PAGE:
(Bloomberg Opinion)—Lost in the debate about whether the Federal Reserve will lower interest rates by a quarter or a half percentage point next week is whether a reduction would even matter. After all, borrowing costs for the government, companies and consumers have been tumbling all year. At around 2%, even the yield on the benchmark 10-year Treasury note is below the target federal funds rate of 2.25% to 2.5%. Even so, market participants should be cautious accepting the hypothesis that a rate cut will have little impact on economic activity.
The Fed’s dovish pivot since December has already had a positive economic impact. Mortgage rates have followed Treasury yields lower, helping to support a housing market that looked shaky at the end of 2018. Similarly, equity prices have rebounded strongly from the pre-Christmas carnage to record highs even though earnings growth has stagnated. The riskiest companies are back to being able to raise debt financing at some of the lowest rates on record, according to the Bloomberg Barclays U.S. Corporate High Yield Bond Index.
By supporting asset prices through their dovish tilt, the Fed has bolstered the balance sheets of household and firms. Lenders will see those improved balance sheets and be more willing to extend credit. In other words, higher asset prices should lead to looser lending conditions than would otherwise be the case. Lower interest rates also improve cash flows for firms via the falling cost of short-term credit. This also increases the willingness of banks to lend.
Lower rates will also support the economy as market participants and lenders turn their attention toward riskier investment strategies and lending. While the risk-taking channel is often viewed with suspicion as it can lead to excesses in the financial system, in the current situation the Fed is attempting to counter the negative impact on risk-taking stemming from the slower global growth and persistent trade tensions. By providing a more accommodative financial environment, the Fed can help reverse some of this pessimism that might build up among business leaders and prevent a steep drop in investment spending.
The Fed’s Survey of Loan Officers reported a tightening in lending condition in the first half of 2019. Also, demand for such loans has been weaker since the Fed began raising rates. And it’s not just firms that are impacted. The net percentage of banks with increased willingness to make consumer loans fell from 14% to 4.9% over that same period. An easier monetary policy should help change the tide in these numbers or at least minimize further declines.
The dollar should also be weaker relative to where it would be otherwise. In a low interest rate world, the Fed can’t deviate too far from the monetary policies of the U.S.’s major trading partners such as Europe and Japan. Higher relative rates in the U.S. puts upward pressure on the dollar, which is already at multiyear highs based on various measures. Easier monetary policy in the U.S. helps stem the dollar’s appreciation and supports international trade and the dollar earnings of U.S. multinational firms.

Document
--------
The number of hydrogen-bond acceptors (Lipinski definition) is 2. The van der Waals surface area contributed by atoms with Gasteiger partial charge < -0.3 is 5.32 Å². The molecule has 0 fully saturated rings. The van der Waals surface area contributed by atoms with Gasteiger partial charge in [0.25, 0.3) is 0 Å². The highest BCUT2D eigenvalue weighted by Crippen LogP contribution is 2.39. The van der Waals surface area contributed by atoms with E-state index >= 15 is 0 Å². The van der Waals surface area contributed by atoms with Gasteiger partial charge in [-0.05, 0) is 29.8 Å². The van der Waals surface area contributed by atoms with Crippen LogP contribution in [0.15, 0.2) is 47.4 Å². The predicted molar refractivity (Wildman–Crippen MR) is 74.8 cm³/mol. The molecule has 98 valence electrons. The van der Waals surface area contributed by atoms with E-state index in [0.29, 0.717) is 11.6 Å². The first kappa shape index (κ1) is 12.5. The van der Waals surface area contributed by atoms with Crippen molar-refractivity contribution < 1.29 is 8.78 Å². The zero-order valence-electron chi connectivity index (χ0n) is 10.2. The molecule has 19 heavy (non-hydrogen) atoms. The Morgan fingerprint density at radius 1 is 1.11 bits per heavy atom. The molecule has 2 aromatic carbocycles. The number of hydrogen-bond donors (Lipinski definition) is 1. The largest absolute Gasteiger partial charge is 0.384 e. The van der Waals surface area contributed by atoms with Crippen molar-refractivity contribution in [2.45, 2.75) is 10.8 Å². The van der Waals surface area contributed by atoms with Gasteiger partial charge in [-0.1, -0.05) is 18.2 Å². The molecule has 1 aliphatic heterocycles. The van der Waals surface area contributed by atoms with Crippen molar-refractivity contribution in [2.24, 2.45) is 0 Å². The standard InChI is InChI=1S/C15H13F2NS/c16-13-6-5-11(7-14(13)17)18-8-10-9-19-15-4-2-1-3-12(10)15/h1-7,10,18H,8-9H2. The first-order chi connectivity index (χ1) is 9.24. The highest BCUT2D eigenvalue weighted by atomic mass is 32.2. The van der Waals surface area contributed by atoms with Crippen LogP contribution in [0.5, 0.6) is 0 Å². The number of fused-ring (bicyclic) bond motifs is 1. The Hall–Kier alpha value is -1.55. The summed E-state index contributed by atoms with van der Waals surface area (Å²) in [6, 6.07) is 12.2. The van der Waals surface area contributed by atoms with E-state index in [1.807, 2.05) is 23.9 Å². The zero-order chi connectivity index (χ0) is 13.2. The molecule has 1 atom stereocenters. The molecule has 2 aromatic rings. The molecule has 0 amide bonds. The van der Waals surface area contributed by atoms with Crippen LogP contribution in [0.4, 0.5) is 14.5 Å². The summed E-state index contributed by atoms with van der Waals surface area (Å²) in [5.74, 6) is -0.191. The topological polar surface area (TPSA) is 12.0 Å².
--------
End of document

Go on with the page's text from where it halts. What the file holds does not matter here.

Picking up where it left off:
Another criticism of the Fed’s upcoming rate cuts is that they are unnecessary because financial conditions are already loose. But the reason financial conditions are loose is because the Fed is expected to ease. Again, recall the tightening of financial conditions after the Fed’s hawkish December meeting. The Fed has reversed this tightening through their dovish shift and now needs to ratify the shift with lower rates. If they don’t cut rates, financial conditions will again tighten and reverse the positive impacts seen this year.
The upshot is that market participants shouldn’t look at this upcoming rate cut as “just 25 basis points” and thus irrelevant to the economy. They should look at it as part of an overall dovish shift by the Fed that has already loosened financial conditions. That loosening is working its way through the economy through many different channels, some of which are already visible.
Will it be enough to prevent a recession? That still remains to be see, but I am hopeful that the Fed’s early action will prove key to maintaining this expansion. At a minimum, though, the upcoming rate cut should boost the economic outlook relative to a world in which the Fed had stubbornly maintained a tightening bias.
To contact the author of this story: Tim Duy at [email protected].
To contact the editor responsible for this story: Robert Burgess at [email protected]
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